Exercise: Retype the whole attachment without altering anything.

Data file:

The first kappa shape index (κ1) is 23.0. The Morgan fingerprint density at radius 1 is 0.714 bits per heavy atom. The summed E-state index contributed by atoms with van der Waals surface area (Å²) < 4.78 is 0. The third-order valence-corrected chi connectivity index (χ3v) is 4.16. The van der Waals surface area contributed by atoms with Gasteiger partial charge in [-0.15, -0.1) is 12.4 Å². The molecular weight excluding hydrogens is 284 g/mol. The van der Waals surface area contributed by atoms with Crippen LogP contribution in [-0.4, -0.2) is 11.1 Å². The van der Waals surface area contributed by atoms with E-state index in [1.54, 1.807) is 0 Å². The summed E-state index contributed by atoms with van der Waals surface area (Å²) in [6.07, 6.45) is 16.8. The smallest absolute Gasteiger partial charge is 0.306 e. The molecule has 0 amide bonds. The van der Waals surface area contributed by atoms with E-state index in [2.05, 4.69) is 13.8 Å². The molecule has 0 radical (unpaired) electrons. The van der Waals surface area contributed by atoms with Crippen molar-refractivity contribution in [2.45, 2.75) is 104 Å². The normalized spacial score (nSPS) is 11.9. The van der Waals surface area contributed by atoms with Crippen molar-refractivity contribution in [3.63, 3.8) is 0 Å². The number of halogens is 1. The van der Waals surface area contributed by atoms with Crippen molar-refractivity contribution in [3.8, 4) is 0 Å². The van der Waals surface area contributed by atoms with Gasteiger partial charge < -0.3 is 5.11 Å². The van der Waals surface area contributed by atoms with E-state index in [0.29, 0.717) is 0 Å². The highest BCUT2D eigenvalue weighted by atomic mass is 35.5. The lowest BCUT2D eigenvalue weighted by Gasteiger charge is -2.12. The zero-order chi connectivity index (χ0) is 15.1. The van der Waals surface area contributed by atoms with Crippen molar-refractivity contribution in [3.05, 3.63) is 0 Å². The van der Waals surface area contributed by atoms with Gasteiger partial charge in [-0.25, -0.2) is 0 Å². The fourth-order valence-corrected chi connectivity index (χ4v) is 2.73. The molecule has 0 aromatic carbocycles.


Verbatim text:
The first kappa shape index (κ1) is 23.0. The Morgan fingerprint density at radius 1 is 0.714 bits per heavy atom. The summed E-state index contributed by atoms with van der Waals surface area (Å²) < 4.78 is 0. The third-order valence-corrected chi connectivity index (χ3v) is 4.16. The van der Waals surface area contributed by atoms with Gasteiger partial charge in [-0.15, -0.1) is 12.4 Å². The molecular weight excluding hydrogens is 284 g/mol. The van der Waals surface area contributed by atoms with Crippen LogP contribution in [-0.4, -0.2) is 11.1 Å². The van der Waals surface area contributed by atoms with E-state index in [1.54, 1.807) is 0 Å². The summed E-state index contributed by atoms with van der Waals surface area (Å²) in [6.07, 6.45) is 16.8. The smallest absolute Gasteiger partial charge is 0.306 e. The molecule has 0 amide bonds. The van der Waals surface area contributed by atoms with E-state index in [2.05, 4.69) is 13.8 Å². The molecule has 0 radical (unpaired) electrons. The van der Waals surface area contributed by atoms with Crippen molar-refractivity contribution in [2.45, 2.75) is 104 Å². The normalized spacial score (nSPS) is 11.9. The van der Waals surface area contributed by atoms with Crippen molar-refractivity contribution in [3.63, 3.8) is 0 Å². The number of halogens is 1. The van der Waals surface area contributed by atoms with Crippen molar-refractivity contribution in [3.8, 4) is 0 Å². The van der Waals surface area contributed by atoms with Gasteiger partial charge < -0.3 is 5.11 Å². The van der Waals surface area contributed by atoms with E-state index in [0.29, 0.717) is 0 Å². The highest BCUT2D eigenvalue weighted by atomic mass is 35.5. The lowest BCUT2D eigenvalue weighted by Gasteiger charge is -2.12. The zero-order chi connectivity index (χ0) is 15.1. The van der Waals surface area contributed by atoms with Crippen molar-refractivity contribution in [3.05, 3.63) is 0 Å². The van der Waals surface area contributed by atoms with Gasteiger partial charge in [-0.25, -0.2) is 0 Å². The fourth-order valence-corrected chi connectivity index (χ4v) is 2.73. The molecule has 0 aromatic carbocycles.